I don’t know anywhere near Baker Street. London tends to suffer because a games shop isn’t as profitable as yet another clothes shop or coffee bar, so the yacs/cb can pay a higher rent, and the appetite of London’s population for such is apparently infinite. (And while they may be gone in six months, there’ll always be another one.)

Orc’s Nest is still going, somehow. It’s quite small, and I think it’s the only games shop in central London. Definitely no playing space.

Leisure Games is in Finchley (half an hour or so by Underground from the centre, and not a place you’re likely to go to unless you have a specific reason). No playing space there as far as I know.

@MichaelCule tells me there’s a new games shop in High Wycombe (he’s in the middle, I’m a few miles out) but I think it’s mostly miniatures.

Eclectic Games in Reading is doing well, and has dedicated play space. If I were closer I’d go there a lot more than I do. I saw some GURPS books in there once, in the early 4e days.

Thirsty Meeples in Oxford is boardgaming; they’ll order you role-playing stuff but they don’t keep it in stock.

All these places have extensive net-order businesses of course. But of the ones that carry RPGs at all, it’ll pretty much be D&D/Pathfinder, plus whatever’s hot that month. Maybe some Cthulhu if you’re really lucky.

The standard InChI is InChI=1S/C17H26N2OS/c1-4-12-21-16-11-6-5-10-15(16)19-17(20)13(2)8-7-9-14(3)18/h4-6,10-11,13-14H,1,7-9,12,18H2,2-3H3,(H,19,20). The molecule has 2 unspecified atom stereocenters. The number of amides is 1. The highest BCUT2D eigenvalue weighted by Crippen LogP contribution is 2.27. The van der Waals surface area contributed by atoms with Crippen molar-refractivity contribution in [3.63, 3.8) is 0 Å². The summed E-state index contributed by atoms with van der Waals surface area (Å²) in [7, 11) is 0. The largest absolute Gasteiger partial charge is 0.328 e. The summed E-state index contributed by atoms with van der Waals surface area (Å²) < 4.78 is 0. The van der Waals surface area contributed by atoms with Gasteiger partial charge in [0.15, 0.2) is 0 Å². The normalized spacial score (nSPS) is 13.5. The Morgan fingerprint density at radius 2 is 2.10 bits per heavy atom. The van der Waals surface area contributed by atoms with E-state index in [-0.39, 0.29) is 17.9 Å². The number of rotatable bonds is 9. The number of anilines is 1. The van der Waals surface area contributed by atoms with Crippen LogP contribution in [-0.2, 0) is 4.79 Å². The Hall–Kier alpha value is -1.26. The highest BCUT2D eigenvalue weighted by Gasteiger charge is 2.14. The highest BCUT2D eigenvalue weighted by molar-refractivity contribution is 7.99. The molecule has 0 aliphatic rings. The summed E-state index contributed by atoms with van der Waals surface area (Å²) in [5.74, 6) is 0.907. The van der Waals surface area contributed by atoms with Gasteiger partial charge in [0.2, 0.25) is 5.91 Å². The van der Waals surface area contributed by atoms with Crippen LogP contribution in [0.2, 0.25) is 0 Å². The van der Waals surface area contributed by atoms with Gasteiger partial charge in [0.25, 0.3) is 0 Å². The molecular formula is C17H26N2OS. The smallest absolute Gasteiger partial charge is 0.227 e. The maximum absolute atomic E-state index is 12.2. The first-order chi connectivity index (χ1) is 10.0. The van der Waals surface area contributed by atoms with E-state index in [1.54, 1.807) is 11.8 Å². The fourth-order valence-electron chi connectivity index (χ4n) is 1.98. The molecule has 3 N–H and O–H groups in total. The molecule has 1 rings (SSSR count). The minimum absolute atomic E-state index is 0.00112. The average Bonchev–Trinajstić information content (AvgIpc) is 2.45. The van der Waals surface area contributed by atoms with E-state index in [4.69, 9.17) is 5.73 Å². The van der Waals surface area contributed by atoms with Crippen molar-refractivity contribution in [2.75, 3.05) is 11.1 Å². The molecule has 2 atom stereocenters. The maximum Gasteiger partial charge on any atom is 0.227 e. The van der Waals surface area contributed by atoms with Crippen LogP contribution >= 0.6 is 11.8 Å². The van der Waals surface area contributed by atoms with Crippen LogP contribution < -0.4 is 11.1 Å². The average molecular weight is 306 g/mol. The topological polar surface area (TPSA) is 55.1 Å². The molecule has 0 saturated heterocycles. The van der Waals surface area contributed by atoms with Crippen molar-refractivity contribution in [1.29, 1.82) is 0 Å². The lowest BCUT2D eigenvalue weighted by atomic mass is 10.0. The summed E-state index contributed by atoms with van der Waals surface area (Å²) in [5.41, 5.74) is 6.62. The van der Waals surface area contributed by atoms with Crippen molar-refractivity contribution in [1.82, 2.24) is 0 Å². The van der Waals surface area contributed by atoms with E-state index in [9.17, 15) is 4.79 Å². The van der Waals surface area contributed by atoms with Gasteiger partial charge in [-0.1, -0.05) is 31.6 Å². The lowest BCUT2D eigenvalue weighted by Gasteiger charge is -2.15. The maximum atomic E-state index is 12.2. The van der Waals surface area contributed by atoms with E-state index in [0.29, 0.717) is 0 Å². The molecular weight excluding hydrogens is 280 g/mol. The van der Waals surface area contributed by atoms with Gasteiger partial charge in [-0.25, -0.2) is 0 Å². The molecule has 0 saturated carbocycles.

On the other hand I know that SJGames is very much focused on its US/Canada business and things may be different there.

I might have that wrong. It was sixteen years ago, and I don’t know London.

I’ve been playing Call of Cthulhu by video since we moved up here in 2016. At first we used Skype; then we changed to Zoom, which works somewhat better. Now that I’m moving too far away to visit San Diego county by train, and inexpensively, I’ve experimented with using Zoom for the campaign I’ve GMed for quite a few years now, which is GURPS.

In the first campaign, I’m a remote player, and there’s another remote player in Massachusetts. In the second, I’m the remote GM, and there’s a remote player in Nevada. So in each case there are two screens, or three if I opt for self-view, which I prefer to, as it makes me less likely to have the camera pointing the wrong way.